Who knew that such simple things can stop stress right in its tracks?
The part of the brain called the amygdala is triggered when you are stressed, sending messages to your body to release stress hormones to prepare your body to deal with the stressor. The problem with the amygdala is that it triggers stressors that are not life or death; it triggers when we are stressed at work, arguing with others, or worried.
When this happens, people are in fight or flight mode. It's either, "I need to run from a lion," or, "I need to fight for my life." Your blood goes to your extremities, arms, and legs in order to accomplish fight or flight. This makes complete sense and I'm grateful to have it in order for my own happiness and sanity.
As I said, stress hormones make your blood go to your extremities, so other parts of your body are not getting what they need. For example, digestion and your immune system are affected, and you are not thinking as clearly because you aren't getting as much blood to your brain.
Too much cortisol, a stress hormone, can suppress the immune system, increase blood pressure and sugar, decrease libido, produce acne, contribute to obesity and more. Stress can be toxic to your body, so what do you do? Get your stress in check!
Here are few things you can do to help with stress:
- Deep breathing. Pick a positive word to exhale while breathing. It helps you stop focusing on other things so your stress hormones lower and you can think better.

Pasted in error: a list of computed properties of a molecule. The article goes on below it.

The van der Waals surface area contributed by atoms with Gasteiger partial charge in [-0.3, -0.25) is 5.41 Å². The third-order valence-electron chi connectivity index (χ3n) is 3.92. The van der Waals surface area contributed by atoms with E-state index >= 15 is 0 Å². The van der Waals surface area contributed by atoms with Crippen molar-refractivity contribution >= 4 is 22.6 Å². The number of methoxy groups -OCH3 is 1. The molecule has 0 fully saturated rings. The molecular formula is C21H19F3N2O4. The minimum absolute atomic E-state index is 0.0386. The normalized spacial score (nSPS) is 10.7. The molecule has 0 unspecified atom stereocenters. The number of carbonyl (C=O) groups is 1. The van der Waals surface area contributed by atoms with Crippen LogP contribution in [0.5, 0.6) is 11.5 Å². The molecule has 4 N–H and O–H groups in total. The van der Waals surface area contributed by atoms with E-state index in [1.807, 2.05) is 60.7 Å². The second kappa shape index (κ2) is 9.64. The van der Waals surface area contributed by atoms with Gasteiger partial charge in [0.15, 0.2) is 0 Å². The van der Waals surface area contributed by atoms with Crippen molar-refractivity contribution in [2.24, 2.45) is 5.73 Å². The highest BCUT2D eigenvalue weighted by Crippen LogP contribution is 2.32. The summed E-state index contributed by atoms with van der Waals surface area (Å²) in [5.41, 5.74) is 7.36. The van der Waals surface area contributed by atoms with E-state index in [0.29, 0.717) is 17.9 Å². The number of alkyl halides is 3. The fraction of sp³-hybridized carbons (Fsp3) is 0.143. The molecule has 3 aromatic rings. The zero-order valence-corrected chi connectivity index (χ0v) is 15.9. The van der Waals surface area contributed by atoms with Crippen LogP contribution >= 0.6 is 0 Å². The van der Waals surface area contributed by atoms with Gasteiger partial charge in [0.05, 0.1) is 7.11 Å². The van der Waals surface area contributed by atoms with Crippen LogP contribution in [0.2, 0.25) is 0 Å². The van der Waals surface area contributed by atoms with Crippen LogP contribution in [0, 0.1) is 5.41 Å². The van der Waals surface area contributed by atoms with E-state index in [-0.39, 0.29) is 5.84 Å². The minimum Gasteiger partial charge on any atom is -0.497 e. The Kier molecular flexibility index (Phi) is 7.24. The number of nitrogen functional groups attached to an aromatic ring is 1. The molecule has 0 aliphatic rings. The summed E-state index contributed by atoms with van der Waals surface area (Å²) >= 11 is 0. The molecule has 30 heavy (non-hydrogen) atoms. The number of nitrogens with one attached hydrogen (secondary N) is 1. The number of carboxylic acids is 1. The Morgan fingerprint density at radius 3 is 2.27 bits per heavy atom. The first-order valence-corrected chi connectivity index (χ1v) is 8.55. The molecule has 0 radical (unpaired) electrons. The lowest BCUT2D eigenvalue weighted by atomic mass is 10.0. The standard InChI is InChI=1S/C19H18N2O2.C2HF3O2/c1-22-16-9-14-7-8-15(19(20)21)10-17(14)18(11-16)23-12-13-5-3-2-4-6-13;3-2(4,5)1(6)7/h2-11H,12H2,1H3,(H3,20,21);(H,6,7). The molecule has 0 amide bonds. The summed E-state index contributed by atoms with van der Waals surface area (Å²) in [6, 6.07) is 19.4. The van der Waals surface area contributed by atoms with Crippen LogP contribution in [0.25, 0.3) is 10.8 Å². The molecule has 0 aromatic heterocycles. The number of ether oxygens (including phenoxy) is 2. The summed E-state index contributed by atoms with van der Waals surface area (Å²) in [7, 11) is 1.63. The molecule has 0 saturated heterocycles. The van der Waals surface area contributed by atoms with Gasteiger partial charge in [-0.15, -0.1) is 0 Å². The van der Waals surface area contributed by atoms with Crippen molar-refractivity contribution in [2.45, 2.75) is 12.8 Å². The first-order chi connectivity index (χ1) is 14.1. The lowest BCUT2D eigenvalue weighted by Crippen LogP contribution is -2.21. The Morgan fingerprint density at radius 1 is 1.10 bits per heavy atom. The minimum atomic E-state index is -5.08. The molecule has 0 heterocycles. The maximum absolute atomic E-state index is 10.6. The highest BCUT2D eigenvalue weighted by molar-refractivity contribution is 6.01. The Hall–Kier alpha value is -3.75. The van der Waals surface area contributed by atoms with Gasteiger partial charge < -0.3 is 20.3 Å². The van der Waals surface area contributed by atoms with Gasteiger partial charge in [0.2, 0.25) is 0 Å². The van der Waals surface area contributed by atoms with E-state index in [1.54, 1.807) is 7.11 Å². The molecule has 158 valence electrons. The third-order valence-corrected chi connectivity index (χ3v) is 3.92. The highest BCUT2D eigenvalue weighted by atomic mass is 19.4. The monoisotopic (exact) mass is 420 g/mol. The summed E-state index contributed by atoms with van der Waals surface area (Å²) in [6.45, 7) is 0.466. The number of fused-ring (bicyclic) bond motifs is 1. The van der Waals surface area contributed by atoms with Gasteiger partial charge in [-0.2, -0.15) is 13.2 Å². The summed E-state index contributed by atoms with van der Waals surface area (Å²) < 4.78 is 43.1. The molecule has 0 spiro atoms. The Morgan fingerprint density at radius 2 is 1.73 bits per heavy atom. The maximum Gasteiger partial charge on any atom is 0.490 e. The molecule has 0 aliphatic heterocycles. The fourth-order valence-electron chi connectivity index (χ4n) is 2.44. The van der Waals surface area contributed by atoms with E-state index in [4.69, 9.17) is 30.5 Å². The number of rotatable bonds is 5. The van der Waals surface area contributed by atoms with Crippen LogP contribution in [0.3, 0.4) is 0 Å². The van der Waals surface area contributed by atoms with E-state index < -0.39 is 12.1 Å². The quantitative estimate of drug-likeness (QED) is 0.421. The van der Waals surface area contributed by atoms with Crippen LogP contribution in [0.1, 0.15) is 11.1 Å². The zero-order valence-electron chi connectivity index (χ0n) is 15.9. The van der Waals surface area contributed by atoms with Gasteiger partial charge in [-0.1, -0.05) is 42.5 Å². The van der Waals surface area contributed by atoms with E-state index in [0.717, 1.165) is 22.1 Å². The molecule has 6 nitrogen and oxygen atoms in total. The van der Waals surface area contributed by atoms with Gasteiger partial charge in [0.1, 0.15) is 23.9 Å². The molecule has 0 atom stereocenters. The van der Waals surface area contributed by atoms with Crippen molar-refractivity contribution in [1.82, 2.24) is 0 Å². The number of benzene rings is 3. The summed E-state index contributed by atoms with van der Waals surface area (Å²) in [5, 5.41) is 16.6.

- Do physical things that help you deal with stress and release soothing hormones by exercising, running, dancing, and laughing.
- Love and nurture others. Go play with a baby or a puppy. Hug your wife.
- Give. Generosity is a relaxation response that is calming.
Your body knows how to heal itself but only works when you are calm; hence, doctors saying to get plenty of rest. Doctors need to add more about staying calm in order for your body to heal.
The other thing that many of us forget about is gratefulness. We get into negative dialog about ourselves, our lives, or what we do and don't have. To stop this dialogue, we need to be grateful. Grateful puts things back into perspective.
Remember hearing about the tornadoes, hurricanes, or the shooting in Connecticut? Do you remember, in that moment, how grateful you felt that it wasn't you? You were sad for the people it affected and wished it never happened, but it was very humbling in the moment.
This is great practice. Start now by remembering to be grateful. It keeps you calm, quiet, peaceful. It's amazing that good things come to you the more grateful you are. If you can teach yourself to be grateful often and manage your stress now, you will have a huge advantage over most people and be a happier, healthier adult.
Kary Valdes, LCSW: Child and Adolescent Psychotherapist, Love and Logic Parent Trainer. Visit www.ParentTalkWithKary.com or call 615-738-8708.